Raising of buying age for tobacco proposed

Remigio Civitarese
Aprile 20, 2019

McConnell, R-Ky., who made the announcement in his home state, which is one of the nation's largest tobacco producers, noted Kentucky has some of the highest cancer rates in the country. He has received more than $160,000 in contributions from Altria, a major cigarette manufacturer.

'For some time, I've been hearing from the parents who are seeing an unprecedented spike in vaping among their teenage children. Unfortunately, it's reaching epidemic levels around the country, ' the Republican senator from Kentucky said in a statement.

He said his bill, which will be introduced in May, will be similar to current legislation used to enforce the minimum age of 18. "As you know, I'm in a particularly good position to enact legislation and this will be a top priority". McConnell's office said 12 states have already enacted laws raising the minimum legal age to 21. More than a decade ago, McConnell helped win the multibillion-dollar tobacco buyout, which compensated US tobacco growers and others for losing production quotas when the government's price-support program ended.

Kentucky lawmakers rejected this year's state initiative to raise the minimum legal age for buying tobacco products to 21.

Yet some members of the anti-smoking community are skeptical about what's really going on. But Myers said he is concerned that tobacco companies are attempting to include special-interest provisions that would hinder protections for kids. She has previously sponsored tobacco-related bills in the Kentucky legislature. His bill, though, will cover all tobacco products, including cigars.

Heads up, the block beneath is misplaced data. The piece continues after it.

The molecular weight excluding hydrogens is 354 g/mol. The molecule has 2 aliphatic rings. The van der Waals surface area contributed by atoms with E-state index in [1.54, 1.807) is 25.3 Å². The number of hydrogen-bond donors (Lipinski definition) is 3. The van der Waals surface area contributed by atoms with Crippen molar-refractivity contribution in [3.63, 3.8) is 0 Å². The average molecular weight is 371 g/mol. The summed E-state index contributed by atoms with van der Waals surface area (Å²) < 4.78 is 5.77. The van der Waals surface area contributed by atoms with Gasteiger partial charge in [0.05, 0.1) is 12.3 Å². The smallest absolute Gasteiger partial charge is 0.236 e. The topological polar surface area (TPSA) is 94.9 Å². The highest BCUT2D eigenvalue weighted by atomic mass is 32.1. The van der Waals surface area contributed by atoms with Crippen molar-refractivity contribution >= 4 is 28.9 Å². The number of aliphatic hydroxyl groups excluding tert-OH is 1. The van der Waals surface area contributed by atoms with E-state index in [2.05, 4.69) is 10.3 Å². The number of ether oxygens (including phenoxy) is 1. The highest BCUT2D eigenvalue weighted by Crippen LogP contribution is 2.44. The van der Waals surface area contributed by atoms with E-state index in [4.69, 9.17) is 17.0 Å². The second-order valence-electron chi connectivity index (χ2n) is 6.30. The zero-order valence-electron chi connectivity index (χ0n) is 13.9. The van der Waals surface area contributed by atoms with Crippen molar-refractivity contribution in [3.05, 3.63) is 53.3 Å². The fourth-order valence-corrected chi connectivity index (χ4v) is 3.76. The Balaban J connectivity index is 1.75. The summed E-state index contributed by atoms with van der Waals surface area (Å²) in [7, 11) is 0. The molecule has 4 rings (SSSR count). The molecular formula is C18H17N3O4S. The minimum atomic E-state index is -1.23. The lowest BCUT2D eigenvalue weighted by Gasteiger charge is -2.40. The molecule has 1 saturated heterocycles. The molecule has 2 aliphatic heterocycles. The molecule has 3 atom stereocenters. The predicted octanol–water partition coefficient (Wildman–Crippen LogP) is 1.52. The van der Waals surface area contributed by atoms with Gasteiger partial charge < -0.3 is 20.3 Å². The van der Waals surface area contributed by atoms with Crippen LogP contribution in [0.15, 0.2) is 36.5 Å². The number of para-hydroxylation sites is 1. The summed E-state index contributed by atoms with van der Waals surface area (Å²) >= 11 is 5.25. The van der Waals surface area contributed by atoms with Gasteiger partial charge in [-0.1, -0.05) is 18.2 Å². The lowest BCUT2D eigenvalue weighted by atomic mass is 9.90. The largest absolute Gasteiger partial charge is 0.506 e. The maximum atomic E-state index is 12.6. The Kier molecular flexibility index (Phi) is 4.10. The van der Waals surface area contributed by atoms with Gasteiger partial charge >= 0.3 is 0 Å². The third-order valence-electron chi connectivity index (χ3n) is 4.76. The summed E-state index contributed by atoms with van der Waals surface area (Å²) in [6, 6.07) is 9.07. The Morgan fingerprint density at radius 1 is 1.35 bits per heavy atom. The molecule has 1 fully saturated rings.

Many believe the age requirement change would make it harder for teens who might try to get them illegally. In addition to nicotine and other tobacco products, vape products contain flavorings that may be safe to eat but not to inhale.

"To bring McConnell in, that's like the super, biggest gun you could bring in", he says.

Philip Morris International tells NPR it has applications pending before the Food and Drug Administration to commercialize its product IQOS in the U.S.

A 2015 study from the National Academy of Medicine found that among adults who became daily smokers, about 90 percent started using cigarettes before they were 19.

In an email, an Altria spokesperson says the company backs "straight-forward tobacco 21 bills".

Louisville, the place of Mr McConnell's announcement, is home to some of the highest cancer rates across the USA, with 34% of cancers in the state linked directly with smoking. He said 34 percent of cancers in Kentucky are directly tied to smoking.

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